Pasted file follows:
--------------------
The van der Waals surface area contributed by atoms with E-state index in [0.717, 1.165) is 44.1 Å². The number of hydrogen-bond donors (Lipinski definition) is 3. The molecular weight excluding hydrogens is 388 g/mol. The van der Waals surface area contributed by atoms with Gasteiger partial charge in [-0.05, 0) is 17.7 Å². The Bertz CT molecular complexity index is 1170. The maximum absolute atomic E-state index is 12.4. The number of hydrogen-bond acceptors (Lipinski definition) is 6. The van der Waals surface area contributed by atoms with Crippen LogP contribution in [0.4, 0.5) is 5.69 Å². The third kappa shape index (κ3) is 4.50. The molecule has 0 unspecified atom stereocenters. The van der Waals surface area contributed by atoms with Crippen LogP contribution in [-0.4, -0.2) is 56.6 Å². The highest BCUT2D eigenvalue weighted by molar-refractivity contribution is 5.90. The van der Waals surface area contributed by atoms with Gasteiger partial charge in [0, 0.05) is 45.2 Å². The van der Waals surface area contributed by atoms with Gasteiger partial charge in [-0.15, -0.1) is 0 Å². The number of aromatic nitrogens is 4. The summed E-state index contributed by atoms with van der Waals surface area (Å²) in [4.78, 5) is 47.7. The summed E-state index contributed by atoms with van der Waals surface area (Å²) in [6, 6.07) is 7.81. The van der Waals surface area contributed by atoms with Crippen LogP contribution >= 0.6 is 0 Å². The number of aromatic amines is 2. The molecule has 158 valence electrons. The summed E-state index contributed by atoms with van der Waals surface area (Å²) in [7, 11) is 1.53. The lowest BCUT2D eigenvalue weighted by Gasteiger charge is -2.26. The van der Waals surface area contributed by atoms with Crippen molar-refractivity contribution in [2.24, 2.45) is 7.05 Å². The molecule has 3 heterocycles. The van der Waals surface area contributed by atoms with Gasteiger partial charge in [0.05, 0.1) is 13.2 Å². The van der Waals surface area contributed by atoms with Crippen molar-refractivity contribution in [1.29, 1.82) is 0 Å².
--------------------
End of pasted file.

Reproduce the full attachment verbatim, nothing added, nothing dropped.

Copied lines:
The van der Waals surface area contributed by atoms with E-state index in [0.717, 1.165) is 44.1 Å². The number of hydrogen-bond donors (Lipinski definition) is 3. The molecular weight excluding hydrogens is 388 g/mol. The van der Waals surface area contributed by atoms with Gasteiger partial charge in [-0.05, 0) is 17.7 Å². The Bertz CT molecular complexity index is 1170. The maximum absolute atomic E-state index is 12.4. The number of hydrogen-bond acceptors (Lipinski definition) is 6. The van der Waals surface area contributed by atoms with Crippen LogP contribution in [0.4, 0.5) is 5.69 Å². The third kappa shape index (κ3) is 4.50. The molecule has 0 unspecified atom stereocenters. The van der Waals surface area contributed by atoms with Crippen LogP contribution in [-0.4, -0.2) is 56.6 Å². The highest BCUT2D eigenvalue weighted by molar-refractivity contribution is 5.90. The van der Waals surface area contributed by atoms with Gasteiger partial charge in [0, 0.05) is 45.2 Å². The van der Waals surface area contributed by atoms with Gasteiger partial charge in [-0.15, -0.1) is 0 Å². The number of aromatic nitrogens is 4. The summed E-state index contributed by atoms with van der Waals surface area (Å²) in [4.78, 5) is 47.7. The summed E-state index contributed by atoms with van der Waals surface area (Å²) in [6, 6.07) is 7.81. The van der Waals surface area contributed by atoms with Crippen LogP contribution >= 0.6 is 0 Å². The number of aromatic amines is 2. The molecule has 158 valence electrons. The summed E-state index contributed by atoms with van der Waals surface area (Å²) in [7, 11) is 1.53. The lowest BCUT2D eigenvalue weighted by Gasteiger charge is -2.26. The van der Waals surface area contributed by atoms with Crippen molar-refractivity contribution in [2.24, 2.45) is 7.05 Å². The molecule has 3 heterocycles. The van der Waals surface area contributed by atoms with Gasteiger partial charge in [0.05, 0.1) is 13.2 Å². The van der Waals surface area contributed by atoms with Crippen molar-refractivity contribution in [1.29, 1.82) is 0 Å².